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8 of 9 people found the following review helpful By Music Lover on 5 July 2009
Format: Audio CD
Fans of Mike Oldfield might well ask themselves if another version of Tubular Bells is warranted or indeed welcome, especially after having been presented with 'Tubular Bells 2003', which offered (or so it was claimed) the 'Tubular Bells' that Oldfield had always envisioned and hoped for, correcting mistakes in the original 1973 version. And this isn't the first time that the 1973 recording has been remixed. 1976 saw the release of 'Mike Oldfield Boxed', originally featuring Quad remixes of 'Tubular Bells', 'Hergest Ridge', 'Ommadawn' and other assorted material, which would later be remixed back in to stereo.

So fans now have another remixed version of 'Tubular Bells' to add to the remixed and remastered editions (remember the HDCD issues!)they already own. Is there justification for this, or is this a sign of creative exhaustion on the part of Oldfield, issued to cynically trade on the loyalty of his fanbase?

Certainly purchasers should be aware that this doesn't offer a radically alternative version of the music, the approach appears to have concentrated on stripping back elements of the old mix to highlight and reveal workings within the music previously obscured. A quick comparison against an earlier remastered 'Tubular Bells' (1973) and remixed 'Tubular Bells' (1976)reveals that the presence of the bass within the mix has been lessened, creating greater air and space.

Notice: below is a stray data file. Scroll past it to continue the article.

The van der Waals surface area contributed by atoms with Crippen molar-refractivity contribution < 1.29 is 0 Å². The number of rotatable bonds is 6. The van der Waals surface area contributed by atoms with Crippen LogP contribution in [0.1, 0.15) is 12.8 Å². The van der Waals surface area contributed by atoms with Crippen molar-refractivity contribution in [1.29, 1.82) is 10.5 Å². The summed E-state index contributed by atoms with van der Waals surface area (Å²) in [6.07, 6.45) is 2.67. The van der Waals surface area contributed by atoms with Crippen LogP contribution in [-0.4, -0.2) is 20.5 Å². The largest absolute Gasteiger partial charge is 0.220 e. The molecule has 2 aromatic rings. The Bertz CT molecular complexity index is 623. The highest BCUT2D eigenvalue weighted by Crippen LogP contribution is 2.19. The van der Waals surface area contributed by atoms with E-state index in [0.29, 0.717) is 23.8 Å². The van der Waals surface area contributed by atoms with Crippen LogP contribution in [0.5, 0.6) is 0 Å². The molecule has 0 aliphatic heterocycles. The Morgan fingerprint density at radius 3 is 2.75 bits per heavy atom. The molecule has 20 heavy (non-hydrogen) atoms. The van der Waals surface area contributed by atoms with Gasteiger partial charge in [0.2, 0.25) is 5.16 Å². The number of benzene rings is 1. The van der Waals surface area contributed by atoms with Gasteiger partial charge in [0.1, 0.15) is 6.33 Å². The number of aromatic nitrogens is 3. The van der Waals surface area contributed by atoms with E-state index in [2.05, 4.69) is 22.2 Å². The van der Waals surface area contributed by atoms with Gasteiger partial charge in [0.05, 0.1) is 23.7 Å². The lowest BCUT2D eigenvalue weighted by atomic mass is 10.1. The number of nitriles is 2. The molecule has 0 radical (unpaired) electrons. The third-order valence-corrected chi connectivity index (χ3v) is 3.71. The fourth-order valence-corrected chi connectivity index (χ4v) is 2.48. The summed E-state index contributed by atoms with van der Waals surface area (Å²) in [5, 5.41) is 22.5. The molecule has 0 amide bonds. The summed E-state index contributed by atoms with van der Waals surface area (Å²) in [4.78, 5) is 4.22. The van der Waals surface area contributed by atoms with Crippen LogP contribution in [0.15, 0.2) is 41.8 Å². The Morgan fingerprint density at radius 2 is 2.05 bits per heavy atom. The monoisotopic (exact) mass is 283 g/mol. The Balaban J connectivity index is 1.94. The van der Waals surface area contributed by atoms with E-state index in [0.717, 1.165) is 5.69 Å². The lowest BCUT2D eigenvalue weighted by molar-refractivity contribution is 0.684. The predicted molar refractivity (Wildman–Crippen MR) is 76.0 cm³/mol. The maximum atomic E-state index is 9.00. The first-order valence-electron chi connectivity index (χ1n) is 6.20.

There are standout moments - a thinning out of the musical texture to reveal a melodic line (6.57) and percussive structures (8.00) and a piano and vocal section (13.48) is presented anew - building upon the approach in TB76. The end section of side one opens with fresh clarity, particularly heard seen in the spoken introduction to each new instrument.
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1 of 1 people found the following review helpful By Mr. D. Wyatt on 10 Sept. 2013
Format: Audio CD Verified Purchase
I am a jazz enthusiast in my mid- 70s and I've just "discovered" Mike Oldfield through buying this CD package at a bargain price on Amazon.
Of course, I was familiar with the hit singles and was aware of the original "Tubular Bells" but had never actually heard it.
I'm now a Mike Oldfield enthusiast and have obtained some of his other full length albums as I consider him to be an extraordinary talent as a multi-instrumentalist, composer and producer of some wonderful music.